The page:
The logging framework provides you with an easy means to log
information to any destination. It comes complete with loggers that support
writing to the system console, a file on disk, a TCP/IP socket, and more.
Instead of code like System.out.println(ex); which will write
basic exception information to the console, you might us code such as logger.logError(ex);
which can write to the console, and at the same time, write to a file, and
perhaps in certain situations, even automatically send an email or a page to a
The framework comes with loggers that can write to:
a file on disk
a TCP socket
the system console
You can also download an executable Jar that receives serialized log
entries over a socket and displays them in a swing-built UI.
Click to view larger image
And you can write to any and all of these different logs with a
single call to a CompositeLogger, which contains any number of other
custom loggers. There is also an InsistentLogger which
you can use to wrap any other logger. This logger will continually try to relog
to its wrapped logger whenever the wrapped logger fails to properly log. (e.g.
You could wrap a SerialSocketLogger with an InsistentLogger. Then, if
the end receiving logs over a socket happens to go down temporarily, the log
entries will still get logged once the receiver is back online.)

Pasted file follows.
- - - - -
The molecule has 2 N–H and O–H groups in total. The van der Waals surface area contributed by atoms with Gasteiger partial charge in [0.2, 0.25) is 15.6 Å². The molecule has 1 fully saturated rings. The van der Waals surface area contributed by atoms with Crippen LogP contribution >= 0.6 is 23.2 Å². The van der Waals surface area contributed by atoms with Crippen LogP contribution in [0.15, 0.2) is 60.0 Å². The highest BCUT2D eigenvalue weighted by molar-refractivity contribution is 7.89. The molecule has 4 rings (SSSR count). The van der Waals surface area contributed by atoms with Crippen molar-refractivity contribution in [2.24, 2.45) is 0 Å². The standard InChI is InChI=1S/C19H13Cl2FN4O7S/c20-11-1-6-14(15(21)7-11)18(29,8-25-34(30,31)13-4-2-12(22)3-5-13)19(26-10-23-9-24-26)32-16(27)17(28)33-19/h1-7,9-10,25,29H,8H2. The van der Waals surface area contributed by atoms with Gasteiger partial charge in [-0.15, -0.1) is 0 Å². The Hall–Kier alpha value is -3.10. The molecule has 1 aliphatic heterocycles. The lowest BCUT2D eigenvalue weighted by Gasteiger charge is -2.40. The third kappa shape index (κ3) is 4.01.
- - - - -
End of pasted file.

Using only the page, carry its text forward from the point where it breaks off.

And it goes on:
The framework has hooks for you to filter entries that get logged. For example,
you might want one log to write all information that it receives, but you could
reserve a support page log to handle only entries that are severe enough to
warrant a page. Also, you can filter entries based on the type of entry, or
what the framework refers to as a "category," which can be anything that you
define, or simply be a String. You could have a "database" category, for
instance. A logger could exist that handles only these database log entries.
There are also hooks in the framework for formatting log entries any
way you need. You can simply subclass one of the provided formatting classes
and instruct the logger to use your new formatter.
Your application doesn't need to distinguish between the various logs
that it might have. Once the logs are setup, your application can log
everything it needs to one central logger, knowing that there may be any number
of other logs being automatically notified with proper filtering and
Click the diagram for a larger
view of the class hierarchy